New private and government data shows significant growth in both the services and manufacturing sectors this summer, demonstrating two areas of strength in the expanding U.S. economy. The Institute for Supply Management (ISM) said its services index increased to 58.7 last month, well above forecasts of 56.3. The reading was the highest in more than eight years and a substantial jump from June’s 56.0 mark. Non-manufacturing business activity, according to ISM, rose to 62.4, its highest point since February of 2011. Meanwhile, ISM’s new orders index hit 64.9, up from 61.2 in June.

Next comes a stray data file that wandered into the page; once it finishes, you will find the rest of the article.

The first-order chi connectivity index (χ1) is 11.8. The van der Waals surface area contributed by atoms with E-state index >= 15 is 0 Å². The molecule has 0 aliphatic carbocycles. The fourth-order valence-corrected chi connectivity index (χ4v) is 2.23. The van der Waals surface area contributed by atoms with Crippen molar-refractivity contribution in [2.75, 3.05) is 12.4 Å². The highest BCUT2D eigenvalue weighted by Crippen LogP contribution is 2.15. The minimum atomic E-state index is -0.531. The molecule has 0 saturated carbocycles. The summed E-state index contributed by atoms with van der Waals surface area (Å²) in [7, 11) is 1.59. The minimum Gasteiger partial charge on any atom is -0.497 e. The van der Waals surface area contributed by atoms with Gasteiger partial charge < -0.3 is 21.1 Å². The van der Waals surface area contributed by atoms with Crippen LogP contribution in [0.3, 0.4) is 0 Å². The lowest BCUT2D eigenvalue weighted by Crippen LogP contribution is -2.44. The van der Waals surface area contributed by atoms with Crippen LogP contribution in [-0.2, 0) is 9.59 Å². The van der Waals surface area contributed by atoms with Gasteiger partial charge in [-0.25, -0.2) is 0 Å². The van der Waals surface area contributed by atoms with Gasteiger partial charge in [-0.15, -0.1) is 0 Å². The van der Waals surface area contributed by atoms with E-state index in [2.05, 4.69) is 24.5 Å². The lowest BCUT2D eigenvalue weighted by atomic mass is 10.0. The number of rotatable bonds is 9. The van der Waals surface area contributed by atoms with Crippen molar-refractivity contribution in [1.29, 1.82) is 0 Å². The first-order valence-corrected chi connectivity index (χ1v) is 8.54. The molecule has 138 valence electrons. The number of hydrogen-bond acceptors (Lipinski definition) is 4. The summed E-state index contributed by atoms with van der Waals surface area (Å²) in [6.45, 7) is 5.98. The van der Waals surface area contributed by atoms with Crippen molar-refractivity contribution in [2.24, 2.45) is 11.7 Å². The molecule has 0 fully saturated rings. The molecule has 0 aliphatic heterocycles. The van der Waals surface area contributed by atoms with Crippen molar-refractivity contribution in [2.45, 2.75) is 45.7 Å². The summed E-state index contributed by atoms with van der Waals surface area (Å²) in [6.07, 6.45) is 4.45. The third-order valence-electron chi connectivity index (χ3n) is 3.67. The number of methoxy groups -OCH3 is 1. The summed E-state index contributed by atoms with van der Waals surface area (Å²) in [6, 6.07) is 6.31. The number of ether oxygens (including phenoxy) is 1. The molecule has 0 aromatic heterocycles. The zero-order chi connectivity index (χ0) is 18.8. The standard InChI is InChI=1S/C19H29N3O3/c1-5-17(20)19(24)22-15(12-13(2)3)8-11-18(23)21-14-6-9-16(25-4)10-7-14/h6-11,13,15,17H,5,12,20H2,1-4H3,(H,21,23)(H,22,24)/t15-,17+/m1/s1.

Separately, the Commerce Department said new orders for manufactured goods also rose above expectations, shooting up 1.1% in June. Economists, on average, were expecting a 0.6% increase. Government data showed demand for primary metals, electrical equipment, and appliances rose, along with orders for computers. Durable goods orders increased 1.7% in June, making gains from a 0.7% rise a month earlier. Excluding transportation, durable goods were up 1.9%, while orders for non-defense capital goods – minus aircraft – rose 3.3%. Inventories slowed slightly in June, increasing 0.3%, following a 0.8% rise in May. June shipments, though, were up 0.5%, after a 0.1% drop in May.